Tuesday, August 28, 2012

Trove Tuesday - Missing Mares at Elphinstone

Amy of the Branches Leaves & Pollen blog has come up with a brilliant new blogging prompt for Australian geneabloggers - Trove Tuesday (With thanks also to Jill at Geniaus and Fi at Dance Skeletons for alerting me to Amy's idea).

I have decided to join in with this blogging prompt each Tuesday. This should be great motivation to finally begin organising the tumultuous tangle of Trove tags I have accumulated since 2008. 

My first contribution to Trove Tuesday will be one of the first interesting (if confusing) articles that I found through Trove about one of my ancestors. 'Wm. Fullarton' mentioned in the article is my 3 x Great Grandfather, William Fullerton.  
1855 'CASTLEMAINE.', The Argus (Melbourne, Vic. : 1848 - 1956),
13 April, p. 5,
viewed 27 August, 2012,



10th April, 1855.

Resuming my report of the Sessions here, I may remark on the lightness of the calendar, which has proved to be much lighter than it appeared to be at first sight, especially as to the absence of any deep or deadly crimes, which speaks greatly in favor of the moral condition of these gold-fields generally.

W.H. Smith was charged with horse stealing. The prisoner, who is well known as late landlord of the Carriers' Arms, challenged two jurymen. The Crown Prosecutor presented two counts in the indictment, one for the felony, and another for the unlawful use of the animals, to the injury of the owner. There were two mares taken from the paddock of Wm. Fullarton, a near neighbor of the prisoner's, at Elphinstone. The complainant, on or about the 8th December, found his fence broken down, and the marks of the horses passing through. Saw one of his horses that day in the bush, but did not get it for three weeks, and got the other in six weeks. Smith and himself had quarrelled. They were on bad terms. One Wm. Reid, a servant of Smith's, had been tried for stealing one of the horses and been acquitted last sessions.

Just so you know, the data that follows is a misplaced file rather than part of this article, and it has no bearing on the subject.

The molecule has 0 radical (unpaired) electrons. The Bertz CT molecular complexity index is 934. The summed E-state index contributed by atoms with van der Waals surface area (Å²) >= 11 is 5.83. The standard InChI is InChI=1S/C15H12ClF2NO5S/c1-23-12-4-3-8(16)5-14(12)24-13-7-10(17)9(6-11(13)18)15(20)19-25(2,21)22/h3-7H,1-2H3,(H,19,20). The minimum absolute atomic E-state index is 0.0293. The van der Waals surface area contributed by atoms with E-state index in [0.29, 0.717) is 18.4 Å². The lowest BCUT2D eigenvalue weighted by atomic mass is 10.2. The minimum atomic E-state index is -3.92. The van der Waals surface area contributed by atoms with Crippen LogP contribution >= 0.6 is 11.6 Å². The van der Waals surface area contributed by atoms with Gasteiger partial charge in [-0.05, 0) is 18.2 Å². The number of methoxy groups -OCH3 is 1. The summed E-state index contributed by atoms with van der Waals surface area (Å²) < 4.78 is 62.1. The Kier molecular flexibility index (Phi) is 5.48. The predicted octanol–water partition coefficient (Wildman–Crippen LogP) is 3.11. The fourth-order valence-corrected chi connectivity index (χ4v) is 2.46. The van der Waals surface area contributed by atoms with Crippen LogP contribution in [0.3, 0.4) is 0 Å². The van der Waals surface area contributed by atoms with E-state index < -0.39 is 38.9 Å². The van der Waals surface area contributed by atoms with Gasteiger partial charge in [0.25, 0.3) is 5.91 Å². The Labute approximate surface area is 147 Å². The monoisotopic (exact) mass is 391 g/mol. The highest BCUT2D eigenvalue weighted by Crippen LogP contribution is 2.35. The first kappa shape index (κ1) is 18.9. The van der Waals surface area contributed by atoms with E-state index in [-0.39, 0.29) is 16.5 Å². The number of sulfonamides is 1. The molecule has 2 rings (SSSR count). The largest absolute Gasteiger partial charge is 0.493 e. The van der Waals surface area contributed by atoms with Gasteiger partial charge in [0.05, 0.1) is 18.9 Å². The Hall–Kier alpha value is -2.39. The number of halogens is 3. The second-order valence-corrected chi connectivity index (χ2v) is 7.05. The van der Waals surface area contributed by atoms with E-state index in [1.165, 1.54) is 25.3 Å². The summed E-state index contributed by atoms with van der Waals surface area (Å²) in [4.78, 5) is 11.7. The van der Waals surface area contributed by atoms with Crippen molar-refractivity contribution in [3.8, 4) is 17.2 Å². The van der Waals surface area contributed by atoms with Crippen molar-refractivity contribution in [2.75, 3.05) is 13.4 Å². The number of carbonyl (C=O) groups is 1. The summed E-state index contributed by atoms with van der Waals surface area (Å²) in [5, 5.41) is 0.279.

Edward M'Grath, late servant of the prisoner, swore that on the evening of 6th Dec. he was offered £5 by Smith to steal Fullarton's mares, which he refused to do. That on the night of the 7th he saw the prisoner and other two men, Leach and Benton, break down Fullarton's fence, and take away the horses, bringing them into prisoner's stable. They saddled them, and Leach and Benton rode them away. Witness had a tent outside the house. Had been with Smith thirteen months. He remained with him up to the 24th January, and gave no information of the robbery till after that, not liking to be an informer. He heard Smith use threats of further injury to Fullarton after the horses were lost. He was turned off, and charged with stealing three half-crowns when he demanded his wages, an usual plan, he said, with Smith when wages were asked. The two abettors tried to make him drunk the night of the robbery. He had married a servant woman in Smith's house after the robbery, but had never communicated a word regarding the robbery to her from that time up to the prosent. Never said anything about it to his wife, nor combined with her as to their evidence. There were no other persons in the house but himself and the said Ellen Fenton, now his wife, and Smith's family.